I can explain all this, theoretically, from my learning in BJ Fogg‘s Psychology of Facebook course at Stanford.  There is a concept in social psychology called “interpersonal attraction,” a descriptor of the magnetism between two people.  People with strong interpersonal attraction would want to talk with one another, sit with one another, and develop trust between each other.  Interpersonal attraction is strongly predicted by proximity, familiarity, and similarity.  Facebook overcomes proximity, promotes familiarity, and allows students to find similarities.  Therefore, people actively using Facebook have a large amount of interpersonal attraction with a larger number of people.

Schools should embrace Facebook because there students are building and maintaining relationships through the medium, and a large value add of the school setting are the relationships that are created and maintained.

Schools will probably eventually find that their alumni that use social networking tools feel more connected to the community are better contributors and participants, and prospects with more ties to current students and alumni through social networking tools will be more likely to matriculate.

Professors like George Bogaski, Mid America, and John Curry, Oklahoma, generally articlute that using Facebook to augment instruction results in more positive feelings toward the class, more bonds between classmates, easier contact with students, and even anecdotal higher performance.  This is without even using CMS applications like Courses.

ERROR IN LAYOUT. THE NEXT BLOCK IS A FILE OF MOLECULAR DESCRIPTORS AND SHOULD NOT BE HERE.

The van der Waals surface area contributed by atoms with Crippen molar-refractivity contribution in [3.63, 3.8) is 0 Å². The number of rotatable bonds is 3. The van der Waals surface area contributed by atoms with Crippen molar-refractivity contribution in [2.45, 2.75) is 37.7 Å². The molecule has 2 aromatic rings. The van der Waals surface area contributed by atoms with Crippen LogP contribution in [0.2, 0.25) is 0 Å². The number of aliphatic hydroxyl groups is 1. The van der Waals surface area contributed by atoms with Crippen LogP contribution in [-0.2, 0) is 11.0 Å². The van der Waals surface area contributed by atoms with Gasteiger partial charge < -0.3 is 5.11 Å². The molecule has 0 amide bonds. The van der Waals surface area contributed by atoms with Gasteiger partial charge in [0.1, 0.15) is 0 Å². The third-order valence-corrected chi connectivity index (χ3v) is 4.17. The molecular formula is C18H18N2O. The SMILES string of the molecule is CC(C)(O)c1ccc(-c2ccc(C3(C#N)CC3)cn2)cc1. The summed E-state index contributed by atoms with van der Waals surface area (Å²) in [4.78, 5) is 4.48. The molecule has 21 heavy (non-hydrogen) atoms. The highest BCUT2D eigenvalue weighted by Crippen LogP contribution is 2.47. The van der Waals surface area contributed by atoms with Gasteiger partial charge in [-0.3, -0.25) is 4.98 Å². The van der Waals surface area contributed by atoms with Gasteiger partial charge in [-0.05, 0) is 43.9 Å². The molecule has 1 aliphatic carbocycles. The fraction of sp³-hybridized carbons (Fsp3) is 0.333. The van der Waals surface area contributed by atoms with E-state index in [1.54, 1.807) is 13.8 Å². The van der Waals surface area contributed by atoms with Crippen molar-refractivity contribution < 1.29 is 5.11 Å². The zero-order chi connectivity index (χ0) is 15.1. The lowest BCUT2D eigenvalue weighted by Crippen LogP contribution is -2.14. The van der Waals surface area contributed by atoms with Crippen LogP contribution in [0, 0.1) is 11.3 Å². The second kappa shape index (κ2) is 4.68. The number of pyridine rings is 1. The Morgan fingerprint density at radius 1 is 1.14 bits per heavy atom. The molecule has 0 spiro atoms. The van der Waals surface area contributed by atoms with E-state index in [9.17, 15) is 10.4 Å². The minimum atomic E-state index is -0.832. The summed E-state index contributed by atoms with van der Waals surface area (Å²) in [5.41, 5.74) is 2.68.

As someone who is trying to merge social networking and instruction (I am currently out of the classroom working on Courses and Schools on Facebook), I believe that the merger of the two can and should happen.  But until the perfect tool comes along, administrators and staff should embrace Facebook and social networking for what it is – a medium where people are developing and maintaining relationships.  And remember: it’s not about what YOU get out of it, it’s about what they get out of it.

Schools Need to Take Control of their Online Identity

Jeff Utecht made a great post here discussing the implications of students out there on the social web creating an online identity for their school.  They create Facebook groups, leave comments everywhere on MySpace, edit wiki pages, and even put up their own websites that represent their school in certain lights.  These disaggregated snippets form a dialogue out on the web that schools are completely ignoring.  Teachers and administrators need to be on the internet and the social web to take part in the discussion, at the very least to be aware of what is being said.